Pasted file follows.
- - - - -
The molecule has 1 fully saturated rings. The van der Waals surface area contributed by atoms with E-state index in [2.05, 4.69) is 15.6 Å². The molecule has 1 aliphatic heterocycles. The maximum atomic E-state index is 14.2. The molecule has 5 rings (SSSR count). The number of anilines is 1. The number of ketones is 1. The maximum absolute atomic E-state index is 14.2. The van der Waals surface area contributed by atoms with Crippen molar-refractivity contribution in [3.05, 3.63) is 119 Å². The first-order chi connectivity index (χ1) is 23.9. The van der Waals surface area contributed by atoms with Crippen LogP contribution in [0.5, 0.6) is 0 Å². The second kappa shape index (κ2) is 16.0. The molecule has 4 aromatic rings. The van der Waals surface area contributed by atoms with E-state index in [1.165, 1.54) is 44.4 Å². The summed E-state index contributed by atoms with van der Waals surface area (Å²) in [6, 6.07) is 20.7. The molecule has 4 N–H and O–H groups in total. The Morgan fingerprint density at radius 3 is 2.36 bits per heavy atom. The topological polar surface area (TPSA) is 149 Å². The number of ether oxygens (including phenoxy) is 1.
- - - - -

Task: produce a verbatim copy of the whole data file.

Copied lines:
The molecule has 1 fully saturated rings. The van der Waals surface area contributed by atoms with E-state index in [2.05, 4.69) is 15.6 Å². The molecule has 1 aliphatic heterocycles. The maximum atomic E-state index is 14.2. The molecule has 5 rings (SSSR count). The number of anilines is 1. The number of ketones is 1. The maximum absolute atomic E-state index is 14.2. The van der Waals surface area contributed by atoms with Crippen molar-refractivity contribution in [3.05, 3.63) is 119 Å². The first-order chi connectivity index (χ1) is 23.9. The van der Waals surface area contributed by atoms with Crippen LogP contribution in [0.5, 0.6) is 0 Å². The second kappa shape index (κ2) is 16.0. The molecule has 4 aromatic rings. The van der Waals surface area contributed by atoms with E-state index in [1.165, 1.54) is 44.4 Å². The summed E-state index contributed by atoms with van der Waals surface area (Å²) in [6, 6.07) is 20.7. The molecule has 4 N–H and O–H groups in total. The Morgan fingerprint density at radius 3 is 2.36 bits per heavy atom. The topological polar surface area (TPSA) is 149 Å². The number of ether oxygens (including phenoxy) is 1.